In January of 1922, Halas thundered into the annual NFL owners’ meeting and demanded that Green Bay have its franchise revoked from the league. Why? Just two months earlier, the Packers and Staleys played their first game, and Lambeau had signed some college players whose seasons had ended. He put those players into that monumental first game, infuriating Halas.
The NFL mulled the argument until August, when it granted Green Bay its first official NFL franchise. Halas graciously approved the re-admittance…mostly because the Bears had just signed the player the Packers had been courting.
Lambeau and Halas immediately set the tone for this rivalry, refusing to shake hands after games and forbidding their players from doing likewise. Halas would literally go to the locker room of the Packers pre-game and announce to the coach they were going to have their asses handed to them.
But when the chips really fell, Halas knew that the rivalry defined his team. The Packers were the yang to his yin, and they were forever and indelibly linked. In the pivotal year of 1956, the Packers were on the eve of dissolution. The Glory Years of Lambeau were long gone, as were many of the heroes that fans once cheered for. A series of political machinations on the Board of Directors had reduced the Packers to a shell of their former selves, coming down to a bond referendum to decide if the smallest market would survive.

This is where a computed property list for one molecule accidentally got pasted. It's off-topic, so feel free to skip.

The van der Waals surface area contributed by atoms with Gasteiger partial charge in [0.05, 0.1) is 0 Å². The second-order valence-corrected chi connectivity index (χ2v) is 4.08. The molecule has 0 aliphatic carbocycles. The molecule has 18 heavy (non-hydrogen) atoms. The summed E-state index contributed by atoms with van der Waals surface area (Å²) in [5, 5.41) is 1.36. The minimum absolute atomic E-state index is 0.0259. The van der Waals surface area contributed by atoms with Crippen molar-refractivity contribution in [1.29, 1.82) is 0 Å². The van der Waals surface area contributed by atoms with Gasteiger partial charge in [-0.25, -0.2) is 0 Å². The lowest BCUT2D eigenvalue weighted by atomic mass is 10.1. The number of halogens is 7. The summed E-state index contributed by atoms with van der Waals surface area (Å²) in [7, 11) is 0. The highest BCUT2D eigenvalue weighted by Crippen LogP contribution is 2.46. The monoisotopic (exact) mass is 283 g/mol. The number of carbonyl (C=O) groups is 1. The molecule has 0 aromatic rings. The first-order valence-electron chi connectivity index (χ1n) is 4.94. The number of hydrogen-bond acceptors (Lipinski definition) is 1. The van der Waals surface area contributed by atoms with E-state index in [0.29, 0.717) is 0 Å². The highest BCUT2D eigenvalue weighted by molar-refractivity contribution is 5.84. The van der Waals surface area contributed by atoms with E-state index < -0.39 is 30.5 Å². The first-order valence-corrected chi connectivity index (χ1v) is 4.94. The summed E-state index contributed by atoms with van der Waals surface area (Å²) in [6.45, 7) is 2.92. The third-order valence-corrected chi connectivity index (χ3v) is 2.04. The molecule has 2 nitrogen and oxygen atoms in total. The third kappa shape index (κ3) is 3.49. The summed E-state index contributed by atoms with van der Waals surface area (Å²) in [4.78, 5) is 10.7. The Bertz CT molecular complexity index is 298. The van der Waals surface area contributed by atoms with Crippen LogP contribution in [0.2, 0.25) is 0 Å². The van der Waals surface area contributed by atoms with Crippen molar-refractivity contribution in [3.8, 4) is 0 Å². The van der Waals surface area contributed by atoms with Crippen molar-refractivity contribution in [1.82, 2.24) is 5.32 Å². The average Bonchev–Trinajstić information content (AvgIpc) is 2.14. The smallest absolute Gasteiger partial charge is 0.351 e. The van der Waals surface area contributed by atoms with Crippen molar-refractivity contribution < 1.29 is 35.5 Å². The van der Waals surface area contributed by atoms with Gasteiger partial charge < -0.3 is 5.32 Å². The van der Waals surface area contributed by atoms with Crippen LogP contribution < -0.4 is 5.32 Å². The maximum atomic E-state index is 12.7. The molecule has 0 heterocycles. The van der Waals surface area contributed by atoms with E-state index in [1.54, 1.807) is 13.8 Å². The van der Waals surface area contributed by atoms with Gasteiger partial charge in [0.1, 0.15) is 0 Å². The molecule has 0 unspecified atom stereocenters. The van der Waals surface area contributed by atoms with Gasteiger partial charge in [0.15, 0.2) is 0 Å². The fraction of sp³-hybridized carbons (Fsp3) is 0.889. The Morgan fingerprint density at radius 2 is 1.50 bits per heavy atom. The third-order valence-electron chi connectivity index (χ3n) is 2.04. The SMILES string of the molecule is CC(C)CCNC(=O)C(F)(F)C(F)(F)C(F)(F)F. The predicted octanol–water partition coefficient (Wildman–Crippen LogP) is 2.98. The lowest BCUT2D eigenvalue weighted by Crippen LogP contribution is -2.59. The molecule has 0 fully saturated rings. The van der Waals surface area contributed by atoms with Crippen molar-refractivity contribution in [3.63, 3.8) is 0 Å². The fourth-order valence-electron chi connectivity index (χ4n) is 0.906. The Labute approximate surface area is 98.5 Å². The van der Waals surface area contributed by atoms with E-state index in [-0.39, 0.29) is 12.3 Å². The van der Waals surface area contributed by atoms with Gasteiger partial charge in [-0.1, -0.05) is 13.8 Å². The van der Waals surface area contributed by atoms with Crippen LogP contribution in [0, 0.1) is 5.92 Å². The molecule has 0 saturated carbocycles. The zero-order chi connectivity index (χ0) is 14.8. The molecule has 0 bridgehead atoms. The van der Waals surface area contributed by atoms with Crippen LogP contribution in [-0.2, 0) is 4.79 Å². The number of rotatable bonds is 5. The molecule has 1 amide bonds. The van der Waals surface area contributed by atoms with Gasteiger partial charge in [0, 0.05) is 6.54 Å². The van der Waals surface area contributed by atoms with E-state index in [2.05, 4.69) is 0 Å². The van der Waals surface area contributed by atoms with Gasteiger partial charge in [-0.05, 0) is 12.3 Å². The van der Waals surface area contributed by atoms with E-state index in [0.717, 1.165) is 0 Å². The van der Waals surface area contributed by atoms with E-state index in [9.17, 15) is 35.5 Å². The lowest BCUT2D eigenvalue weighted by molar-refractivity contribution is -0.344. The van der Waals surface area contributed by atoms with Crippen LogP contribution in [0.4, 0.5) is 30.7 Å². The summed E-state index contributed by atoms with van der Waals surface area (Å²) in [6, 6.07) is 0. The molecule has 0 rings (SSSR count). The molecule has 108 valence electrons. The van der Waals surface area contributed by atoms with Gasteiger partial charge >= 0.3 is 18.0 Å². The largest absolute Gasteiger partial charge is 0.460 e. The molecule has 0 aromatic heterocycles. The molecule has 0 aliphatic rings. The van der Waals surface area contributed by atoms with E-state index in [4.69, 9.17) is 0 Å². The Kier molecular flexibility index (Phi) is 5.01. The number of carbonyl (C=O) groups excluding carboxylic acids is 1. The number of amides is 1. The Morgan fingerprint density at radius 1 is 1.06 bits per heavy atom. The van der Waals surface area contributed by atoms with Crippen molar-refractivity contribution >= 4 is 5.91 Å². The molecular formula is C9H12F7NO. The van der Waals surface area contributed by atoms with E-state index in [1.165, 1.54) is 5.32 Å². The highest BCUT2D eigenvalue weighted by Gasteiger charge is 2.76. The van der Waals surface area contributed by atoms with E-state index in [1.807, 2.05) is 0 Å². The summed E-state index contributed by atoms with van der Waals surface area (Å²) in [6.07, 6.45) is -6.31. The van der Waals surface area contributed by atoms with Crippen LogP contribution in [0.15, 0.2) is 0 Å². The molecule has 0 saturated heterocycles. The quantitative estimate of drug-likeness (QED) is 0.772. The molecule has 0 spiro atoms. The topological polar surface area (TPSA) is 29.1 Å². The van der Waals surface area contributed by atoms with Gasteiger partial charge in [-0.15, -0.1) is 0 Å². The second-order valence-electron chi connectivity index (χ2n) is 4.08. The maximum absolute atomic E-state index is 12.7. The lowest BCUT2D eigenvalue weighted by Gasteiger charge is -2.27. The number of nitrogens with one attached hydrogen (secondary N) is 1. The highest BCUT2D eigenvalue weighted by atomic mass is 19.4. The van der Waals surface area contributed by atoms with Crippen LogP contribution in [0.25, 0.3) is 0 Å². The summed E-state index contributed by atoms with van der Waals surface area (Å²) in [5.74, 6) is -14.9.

That night, a very familiar voice came over the radio, begging for a “yes” vote on the referendum. What was shocking (and moving) for so many Packer fans was that the voice belonged to George Halas, who decades after working to throw Green Bay out of the league, came back to petition for them to stay. On the day of the election, Halas stood side-by-side in Green Bay with exiled coach Curly Lambeau. The vote passed.
It is in that very action that we value our arch-rival so much that we realize we can’t stand to be without them. On that day, we realized the true impact of what the Bears mean to the Green Bay Packers. There’s no love lost, to be sure. But the rivalry must be respected for what it is: a twice-a-year measuring stick for two teams that have no equal other than each other.
When the Packers look in the mirror, they can see the dark side of themselves in the reflection of the Bears. And if you ask a Bears fan, they’d tell you the same about the Packers. It’s a series never short on controversy, passion, or both-barrels taunting. One team can make the other rise up to their level, or if necessary, sink down to their level.
Hate the Bears, hate their fans. Love the rivalry. It is what NFL football, and frankly, all sports should be about.